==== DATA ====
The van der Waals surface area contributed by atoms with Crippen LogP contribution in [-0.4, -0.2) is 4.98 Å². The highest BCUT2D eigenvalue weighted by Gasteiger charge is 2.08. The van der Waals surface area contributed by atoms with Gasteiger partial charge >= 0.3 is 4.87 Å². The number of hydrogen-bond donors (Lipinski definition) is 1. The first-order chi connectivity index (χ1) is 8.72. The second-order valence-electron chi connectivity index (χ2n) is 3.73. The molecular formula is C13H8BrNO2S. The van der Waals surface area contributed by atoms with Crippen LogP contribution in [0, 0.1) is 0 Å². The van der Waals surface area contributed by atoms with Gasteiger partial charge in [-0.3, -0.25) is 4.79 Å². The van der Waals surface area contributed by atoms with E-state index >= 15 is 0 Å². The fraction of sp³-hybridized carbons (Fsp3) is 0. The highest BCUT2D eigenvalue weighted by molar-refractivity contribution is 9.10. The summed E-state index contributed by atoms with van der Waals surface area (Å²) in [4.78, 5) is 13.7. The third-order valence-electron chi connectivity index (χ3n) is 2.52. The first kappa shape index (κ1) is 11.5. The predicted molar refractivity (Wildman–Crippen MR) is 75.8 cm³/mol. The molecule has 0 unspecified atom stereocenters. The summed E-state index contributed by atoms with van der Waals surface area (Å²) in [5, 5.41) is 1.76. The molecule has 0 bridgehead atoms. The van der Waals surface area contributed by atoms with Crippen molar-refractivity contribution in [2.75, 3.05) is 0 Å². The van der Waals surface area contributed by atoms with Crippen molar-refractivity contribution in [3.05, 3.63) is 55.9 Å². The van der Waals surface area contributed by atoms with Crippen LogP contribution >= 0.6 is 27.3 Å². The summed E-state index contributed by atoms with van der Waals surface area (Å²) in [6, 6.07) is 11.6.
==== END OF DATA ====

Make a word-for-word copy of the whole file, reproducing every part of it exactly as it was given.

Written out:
The van der Waals surface area contributed by atoms with Crippen LogP contribution in [-0.4, -0.2) is 4.98 Å². The highest BCUT2D eigenvalue weighted by Gasteiger charge is 2.08. The van der Waals surface area contributed by atoms with Gasteiger partial charge >= 0.3 is 4.87 Å². The number of hydrogen-bond donors (Lipinski definition) is 1. The first-order chi connectivity index (χ1) is 8.72. The second-order valence-electron chi connectivity index (χ2n) is 3.73. The molecular formula is C13H8BrNO2S. The van der Waals surface area contributed by atoms with Crippen LogP contribution in [0, 0.1) is 0 Å². The van der Waals surface area contributed by atoms with Gasteiger partial charge in [-0.3, -0.25) is 4.79 Å². The van der Waals surface area contributed by atoms with E-state index >= 15 is 0 Å². The fraction of sp³-hybridized carbons (Fsp3) is 0. The highest BCUT2D eigenvalue weighted by molar-refractivity contribution is 9.10. The summed E-state index contributed by atoms with van der Waals surface area (Å²) in [4.78, 5) is 13.7. The third-order valence-electron chi connectivity index (χ3n) is 2.52. The first kappa shape index (κ1) is 11.5. The predicted molar refractivity (Wildman–Crippen MR) is 75.8 cm³/mol. The molecule has 0 unspecified atom stereocenters. The summed E-state index contributed by atoms with van der Waals surface area (Å²) in [5, 5.41) is 1.76. The molecule has 0 bridgehead atoms. The van der Waals surface area contributed by atoms with Crippen molar-refractivity contribution in [2.75, 3.05) is 0 Å². The van der Waals surface area contributed by atoms with Crippen molar-refractivity contribution in [3.05, 3.63) is 55.9 Å². The van der Waals surface area contributed by atoms with Crippen LogP contribution >= 0.6 is 27.3 Å². The summed E-state index contributed by atoms with van der Waals surface area (Å²) in [6, 6.07) is 11.6.